Shire Test Prep


A 78-year-old female was referred to my clinic for evaluation of corneal abrasions and mucopurulent discharge that had persisted for at least 3 to 4 weeks. Her chief complaint was that her eyes felt like they were “full of sand,” and she was unable to see well. She also described both eyes as burning, painful, itchy, red, and sensitive to light. She was an avid reader but had not been able to read for over a year. At the time of her referral, she was using artificial tears every 2 hours and erythromycin ointment BID.

The patient had a longstanding history of moderate to severe dry eye, for which she had been offered and tried numerous treatments over the years, including artificial tears, corticosteroids, topical cyclosporine, punctal occlusion, and autologous serum. She had had cataract surgery about 8 years prior, and she stated that she had been given antiviral therapy for unilateral “red eye” about 15 years ago. Her medical history was significant for diabetes.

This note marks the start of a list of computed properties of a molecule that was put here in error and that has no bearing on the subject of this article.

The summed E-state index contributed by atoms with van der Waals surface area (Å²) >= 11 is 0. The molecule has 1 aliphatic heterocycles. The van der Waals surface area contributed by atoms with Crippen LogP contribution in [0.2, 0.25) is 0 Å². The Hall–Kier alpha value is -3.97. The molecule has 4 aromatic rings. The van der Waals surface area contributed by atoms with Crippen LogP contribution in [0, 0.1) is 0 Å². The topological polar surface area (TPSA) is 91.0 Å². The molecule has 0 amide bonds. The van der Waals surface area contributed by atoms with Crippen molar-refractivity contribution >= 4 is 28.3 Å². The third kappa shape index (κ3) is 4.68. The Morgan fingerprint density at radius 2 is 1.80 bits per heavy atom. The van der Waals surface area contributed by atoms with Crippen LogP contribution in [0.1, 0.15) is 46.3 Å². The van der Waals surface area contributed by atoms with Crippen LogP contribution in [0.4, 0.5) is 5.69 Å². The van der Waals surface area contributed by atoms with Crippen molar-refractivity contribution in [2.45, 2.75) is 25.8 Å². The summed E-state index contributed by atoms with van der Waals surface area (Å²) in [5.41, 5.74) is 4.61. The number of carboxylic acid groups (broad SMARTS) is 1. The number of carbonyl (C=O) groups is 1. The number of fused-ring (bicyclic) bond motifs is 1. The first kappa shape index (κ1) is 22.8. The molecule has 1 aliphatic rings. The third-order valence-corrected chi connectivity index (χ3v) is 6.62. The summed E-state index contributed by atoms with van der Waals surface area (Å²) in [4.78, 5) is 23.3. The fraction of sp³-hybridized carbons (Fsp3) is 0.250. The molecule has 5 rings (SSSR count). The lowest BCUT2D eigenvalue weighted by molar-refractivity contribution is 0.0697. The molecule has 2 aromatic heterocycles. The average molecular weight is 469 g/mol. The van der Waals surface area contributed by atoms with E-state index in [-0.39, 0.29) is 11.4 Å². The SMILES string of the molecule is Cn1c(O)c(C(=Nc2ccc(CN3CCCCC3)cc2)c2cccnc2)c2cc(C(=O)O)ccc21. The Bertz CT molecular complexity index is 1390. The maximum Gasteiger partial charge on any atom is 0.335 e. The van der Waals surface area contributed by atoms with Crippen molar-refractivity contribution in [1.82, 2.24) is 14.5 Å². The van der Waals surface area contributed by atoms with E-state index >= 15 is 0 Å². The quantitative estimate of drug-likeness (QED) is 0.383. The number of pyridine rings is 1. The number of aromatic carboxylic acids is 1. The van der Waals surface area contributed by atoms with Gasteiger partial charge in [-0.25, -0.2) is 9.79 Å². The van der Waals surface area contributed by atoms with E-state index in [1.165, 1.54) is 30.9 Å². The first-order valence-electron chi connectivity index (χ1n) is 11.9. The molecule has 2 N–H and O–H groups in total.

The patient’s symptoms of foreign body sensation, blurry vision, eye pain, and photophobia appear to be consistent with corneal abrasion, but she lacked a definite history of ocular injury, the most common cause of corneal abrasion.1 The discharge she reported caused me to suspect an infection.

  1. Fraser S. Corneal abrasion. Clin Ophthalmol. 2010;4:387-90.

Based on this patient’s history, what condition(s) do you think may have led to the spontaneous, persistent abrasion?

a. Dry eye
b. Prior viral keratopathy
c. Diabetes
d. All of the above
Paul Karpecki, OD, FAAO

Paul Karpecki, OD, FAAO, works in Corneal Services and is clinical research director at the Koffler Vision Group in Lexington, KY. He is a consultant for Bausch + Lomb and Bio-Tissue Inc.

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